Introduction to Gulp.js 10: Generating CSS Image Sprites

Introduction to Gulp.js 10: Generating CSS Image Sprites

This is the 10th part of my series, Introduction to Gulp.js. Today, I will use Gulp.js to create CSS image sprites.

Just to be sure everybody knows what I’m talking about: A CSS image sprite is a collection of images put into a single image. This way, fewer requests are needed, and the website will load faster. The CSS file will move the image for each sprite to the correct position.

CSS image sprites are not used often anymore, because of SVG or vector fonts. But I use them as a fallback for browsers incapable of displaying vector fonts.

I will need a Spritesmith plugin for Gulp.js:

$ npm install --save-dev gulp.spritesmith@4.1.1


sprites: {
  src: srcAssets + '/images/sprites/icon/*.png',
  dest: {
    css: srcAssets + '/scss/base/',
    image: srcAssets + '/images/sprites/'
  options: {
    cssName: '_sprites.scss',
    cssFormat: 'css',
    cssOpts: {
      cssClass: function (item) {
        // If this is a hover sprite, name it as a hover one (e.g. 'home-hover' -> 'home:hover')
        if ('-hover') !== -1) {
          return '.icon-' +'-hover', ':hover');
          // Otherwise, use the name as the selector (e.g. 'home' -> 'home')
        } else {
          return '.icon-' +;
    imgName: 'icon-sprite.png',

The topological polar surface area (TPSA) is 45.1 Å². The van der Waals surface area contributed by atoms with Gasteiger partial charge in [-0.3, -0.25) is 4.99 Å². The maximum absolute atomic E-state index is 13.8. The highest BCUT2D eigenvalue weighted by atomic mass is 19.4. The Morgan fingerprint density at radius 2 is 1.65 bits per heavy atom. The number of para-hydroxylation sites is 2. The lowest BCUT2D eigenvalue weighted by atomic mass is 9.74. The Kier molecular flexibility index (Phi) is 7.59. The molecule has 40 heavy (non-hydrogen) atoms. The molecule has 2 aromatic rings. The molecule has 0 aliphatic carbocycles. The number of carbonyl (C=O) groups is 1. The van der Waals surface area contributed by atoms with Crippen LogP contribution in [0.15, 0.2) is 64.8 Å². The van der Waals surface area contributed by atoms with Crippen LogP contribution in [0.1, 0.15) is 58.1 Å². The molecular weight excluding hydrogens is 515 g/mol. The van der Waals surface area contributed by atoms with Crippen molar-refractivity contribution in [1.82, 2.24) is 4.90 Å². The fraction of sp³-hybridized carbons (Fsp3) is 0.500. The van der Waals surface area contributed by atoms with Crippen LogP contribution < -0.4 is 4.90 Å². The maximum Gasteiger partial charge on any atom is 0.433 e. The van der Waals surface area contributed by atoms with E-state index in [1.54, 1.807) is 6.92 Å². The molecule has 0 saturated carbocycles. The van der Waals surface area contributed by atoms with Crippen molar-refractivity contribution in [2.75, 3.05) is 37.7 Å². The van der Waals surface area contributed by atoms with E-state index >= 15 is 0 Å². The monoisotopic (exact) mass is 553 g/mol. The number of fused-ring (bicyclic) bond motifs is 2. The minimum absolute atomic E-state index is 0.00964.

imgPath: '/assets/images/sprites/icon-sprite.png'

I split my config into three subsections: The source files (individual icons for the sprite), the destination for the sprite, and the CSS partial and the options for the image sprite. I use a custom cssClass which will generate :hover states by naming the hover sprites with -hover.


var gulp = require("gulp");
var spritesmith = require("gulp.spritesmith");
var config = require("../../config").sprites;

 * Generate sprite and CSS files from PNGs
gulp.task("sprites", function () {
  var spriteData = gulp.src(config.src).pipe(spritesmith(config.options));



In the end, I get two files: a partial _sprites.scss containing the class attributes and a sprite icon-sprite.png containing all images.

All development tasks are done now. We have got a running development server, tasks to create the Jekyll site, and all assets and tasks for linting, sprite, and vector font creation.

Next, I will write the tasks needed to get a production-ready code.


This concludes the 10th part of my series, Introduction to Gulp.js. Today, we learned how to create CSS image sprites with Gulp.js and Spritesmith.